I tried this by feeding a cubemap from a camera into a shader, which I then fed into another camera with Graphics.Blit.
This worked perfectly, except that the way I got the fisheye effect was using a texture generated in Maya with a sphere of reflected normals, so I could get almost a full 360 degree view. (Basically a mathematically perfect, reflecting sphere with no fresnel reflecting another sphere encapsulating it colored by it’s normalized coordinates in space).

It seems the precision of 8bit normals isn’t enough (duh…), so my question is if anyone has any suggestion on how to generate the normals within Unity, or have a way of importing 16bit (or even 32bit) textures, maybe through hacks or something?

For generating, I have played with this formula:

x = sin(theta)cos(phi)
y = sin(theta)sin(phi)
z = cos(theta)

With theta being the V-coordinate, and phi being the U-coordinate, either mulitplied with pi or 2x pi, or switched around (spent 4-5 hours on that yesterday).

It turned out too angular though, and I don’t know if it’s just my poor math, or I need a different approach.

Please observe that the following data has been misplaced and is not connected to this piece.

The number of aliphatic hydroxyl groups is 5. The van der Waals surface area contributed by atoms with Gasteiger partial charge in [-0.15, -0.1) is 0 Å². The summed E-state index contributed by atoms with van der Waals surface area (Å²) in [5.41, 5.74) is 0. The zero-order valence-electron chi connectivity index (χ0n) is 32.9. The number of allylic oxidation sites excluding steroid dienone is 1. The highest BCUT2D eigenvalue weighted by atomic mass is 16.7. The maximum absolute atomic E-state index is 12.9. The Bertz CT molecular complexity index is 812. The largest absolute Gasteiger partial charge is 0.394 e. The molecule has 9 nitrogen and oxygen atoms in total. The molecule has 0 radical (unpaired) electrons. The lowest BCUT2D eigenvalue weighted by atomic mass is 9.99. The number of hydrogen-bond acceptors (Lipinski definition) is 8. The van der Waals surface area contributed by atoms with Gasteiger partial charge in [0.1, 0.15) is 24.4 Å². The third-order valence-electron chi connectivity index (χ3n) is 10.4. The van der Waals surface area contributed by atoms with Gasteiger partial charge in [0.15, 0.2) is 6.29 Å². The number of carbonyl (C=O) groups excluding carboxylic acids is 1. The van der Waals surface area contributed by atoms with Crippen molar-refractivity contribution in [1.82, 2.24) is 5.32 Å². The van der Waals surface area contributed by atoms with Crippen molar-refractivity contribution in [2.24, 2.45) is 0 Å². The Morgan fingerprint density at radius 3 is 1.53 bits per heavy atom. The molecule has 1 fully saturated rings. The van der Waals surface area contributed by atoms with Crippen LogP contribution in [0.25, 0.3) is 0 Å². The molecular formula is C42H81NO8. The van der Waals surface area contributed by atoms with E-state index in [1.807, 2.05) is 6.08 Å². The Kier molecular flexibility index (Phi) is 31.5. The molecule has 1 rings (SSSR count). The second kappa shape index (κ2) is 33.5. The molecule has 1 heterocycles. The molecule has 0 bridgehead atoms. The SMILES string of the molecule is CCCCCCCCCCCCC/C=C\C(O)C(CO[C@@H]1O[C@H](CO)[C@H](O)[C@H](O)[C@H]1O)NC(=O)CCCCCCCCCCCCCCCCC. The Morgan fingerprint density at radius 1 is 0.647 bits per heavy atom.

Too angular? Do you mean that the normals aren’t smoothly distributed? (I can imagine something ‘angular’ happening if you calculate the normals per-vertex, not per fragment) Or something else?

Perhaps you should show an example of what goes wrong there too. Because I do think that calculating your normals in the shader probably gives the prettiest results.

On a related note, you might be interested in Aras’s blogpost about encoding/decoding normal maps for storage in 8bit/channel texture.

In all honesty I don’t really understand the formula. I get that it somewhat treats the u and v as axial and polar (right words?) angles to find the position, but I don’t understand how to tweak it, so it might be what I am looking for, just set up wrong.

Also, reading through Aras’ blog now, VERY interesting. Probably hard to use for this case though.